In this fantastical thriller, five young teens tapped as models for theme park “guides” find themselves pitted against Disney villains and witches that threaten both the future of Walt Disney World and the stability of the world outside its walls. Using a cutting-edge technology called DHI–which stands for both Disney Host Interactive and Daylight Hologram Imaging–Finn Whitman, an Orlando teen, and four other kids are transformed into hologram projections that guide guests through the park. The new technology turns out, however, to have unexpected effects that are both thrilling and scary. Soon Finn finds himself transported in his DHI form into the Magic Kingdom at night. Is it real? Is he dreaming? Finn’s confusion only increases when he encounters Wayne, an elderly Imagineer who tells him that the park is in grave danger. Led by the scheming witch, Maleficent, a mysterious group of characters called the Overtakers is plotting to destroy Disney’s beloved realm, and maybe more.
Have you ever imagined being able to have the run of the Disney World theme park after close? No long lines. No giant crowds of people. It’s just you and the theme park. Or that’s what people like to think. Finn Whitman, and four other teens, land the job of being a DHI, Disney Host Interactive (or Daylight Hologram Imaging, as others call it). Somehow the technology goes wonky when, after falling asleep, Finn and the others wake to find themselves the DHI’s in the theme park at night. Throw in an old guy (Wayne) to lead them to saving the park, a few Disney baddies trying to take over (oh, Maleficent), and you’ve got yourself an adventure any kid (or older person) would enjoy.
This first book was definitely a fun time in the Magic Kingdom. It had a good steady pace and decent amounts of character development. (Especially considering this is a series and there are five DHIs to account for.) The focus is mostly on Finn, but he’s a likable, easy to sympathize with protagonist.
It’s supposed to be a happy day at the Magic Kingdom–the return of the teenaged holographic hosts. But things go very wrong when a sudden lightning storm disrupts the celebration, and Amanda’s mysterious sister, Jez, disappears. The only clue is the sighting of a wild monkey in the Magic Kingdom during the storm. The mystery deepens as Finn is contacted by Wayne, an old man he hasn’t heard from in months. Wayne tells Finn that there’s trouble at the Animal Kingdom: the evil Overtakers have gained control of one of the computer servers that will be used to operate Daylight Holographic Imaging there. That means that if any of the holographic hosts fall asleep, they will go into comas–permanently.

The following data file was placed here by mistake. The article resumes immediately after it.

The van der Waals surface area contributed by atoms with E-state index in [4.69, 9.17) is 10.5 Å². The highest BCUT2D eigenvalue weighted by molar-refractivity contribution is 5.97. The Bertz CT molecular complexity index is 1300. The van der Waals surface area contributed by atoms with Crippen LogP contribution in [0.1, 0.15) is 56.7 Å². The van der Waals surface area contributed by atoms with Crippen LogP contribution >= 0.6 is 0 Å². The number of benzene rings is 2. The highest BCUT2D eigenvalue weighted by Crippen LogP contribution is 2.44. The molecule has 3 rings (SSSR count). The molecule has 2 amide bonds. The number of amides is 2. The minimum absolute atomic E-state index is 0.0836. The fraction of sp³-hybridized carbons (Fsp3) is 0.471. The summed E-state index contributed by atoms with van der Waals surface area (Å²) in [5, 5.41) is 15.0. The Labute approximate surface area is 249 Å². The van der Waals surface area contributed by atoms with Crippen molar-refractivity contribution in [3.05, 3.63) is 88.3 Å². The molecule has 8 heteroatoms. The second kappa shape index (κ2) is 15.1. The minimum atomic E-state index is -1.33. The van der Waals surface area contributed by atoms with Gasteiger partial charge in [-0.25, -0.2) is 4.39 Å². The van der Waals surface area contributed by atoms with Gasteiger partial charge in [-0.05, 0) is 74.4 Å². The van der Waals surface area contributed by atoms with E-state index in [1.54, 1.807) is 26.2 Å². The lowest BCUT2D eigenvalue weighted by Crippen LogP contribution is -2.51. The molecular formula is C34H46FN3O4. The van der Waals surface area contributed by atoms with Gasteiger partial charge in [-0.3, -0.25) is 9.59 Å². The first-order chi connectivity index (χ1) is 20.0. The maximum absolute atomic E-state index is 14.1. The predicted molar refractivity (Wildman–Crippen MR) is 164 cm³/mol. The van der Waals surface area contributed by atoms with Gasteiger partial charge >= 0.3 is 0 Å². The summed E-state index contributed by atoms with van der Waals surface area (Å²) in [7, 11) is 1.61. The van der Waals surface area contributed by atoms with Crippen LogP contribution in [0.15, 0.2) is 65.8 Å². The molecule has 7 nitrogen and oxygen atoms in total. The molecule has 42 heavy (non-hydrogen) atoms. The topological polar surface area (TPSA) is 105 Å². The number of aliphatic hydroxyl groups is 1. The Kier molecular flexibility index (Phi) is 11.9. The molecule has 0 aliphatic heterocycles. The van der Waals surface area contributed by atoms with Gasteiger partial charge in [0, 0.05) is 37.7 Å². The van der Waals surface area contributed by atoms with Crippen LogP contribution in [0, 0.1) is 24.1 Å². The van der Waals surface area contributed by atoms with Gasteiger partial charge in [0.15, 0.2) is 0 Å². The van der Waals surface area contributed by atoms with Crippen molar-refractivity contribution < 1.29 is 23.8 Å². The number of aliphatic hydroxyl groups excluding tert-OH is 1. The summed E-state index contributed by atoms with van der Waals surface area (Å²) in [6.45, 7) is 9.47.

This one takes place in Animal Kingdom. And it’s the first indication that I, as a reader, had to the fact that each book would take place in a different area of Disney World. (How cool is that??) Rumors of what happened in Disney After Dark has spread, and the DHI’s are being called Kingdom Keepers by their fans.
Jess (the nice and no-longer-controlled-by-Maleficent version of Jez from Disney After Dark) has been taken for reasons the Kingdom Keepers aren’t too sure they believe quite yet. But they’re still willing to help her. (Especially considering Amanda and Finn’s almost-but-not-really-sort-of relationship.)
The characters who really came to life in this book, for me, were Charlene (Charlie) and Philby. They really showed their individual strengths well. But as a team, they’re starting to really gel well together. The first book they were all just thrown together. With this book, they’ve had time together and are now really being able to accommodate for all their individual assets.
The five teens, Finn, Philby, Willa, Charlene, and Maybeck, search for Wayne, their mentor and head Imagineer who has mysteriously gone missing. Concerned Wayne has been abducted by the Overtakers—Disney villains, who along with other Disney characters, take over the parks when the turnstiles stop spinning, and want desperately to steer the parks to a far darker place—the five kids pick up a major clue from a close friend, Jez, whose dreams (nightmares, really) often accurately predict the future. The very few clues from Jez’s dream lead the kids into Disney’s Hollywood Studios and Epcot–through imaginary worlds that become real, by imaginary kids who are real. Each clue seems tied to the last, and with the stakes growing ever higher, what starts out as a puzzle ends up as a fight for their lives.
After the last book, it’s obvious where the Kingdom Keepers’ focus would be: rescuing Wayne. He’s been their mentor (of sorts), and the one to introduce them (or drag them forcibly) into this unseen world of Disney after hours. And he’s been taken. So it’s up the kids to save him. And, to make things interesting, it takes place in Epcot.
My favorite part about this book is that Finn finally grows to accept his role as Leader of the Kingdom Keepers. Throughout the first, second, and most of this third book, Finn has shied away from outright calling himself the Leader. But as time went on, it was obvious the others looked to him as that person. With this third book, he finally accepts his role and, with that, his responsibilities.
It’s not just Finn though. With the third book, we’re finally seeing a lot more character development. It’s like the first two books were setting the stage and getting them altogether. With this book, they’re now growing used to one another and their own places within the group. Another really fun adventure that keeps the reader hanging on until the last page.
Everything can be made better with a good book or some relaxing knits. 😀 Find me on IG @kimberlyh12 or on Twitter @enervated.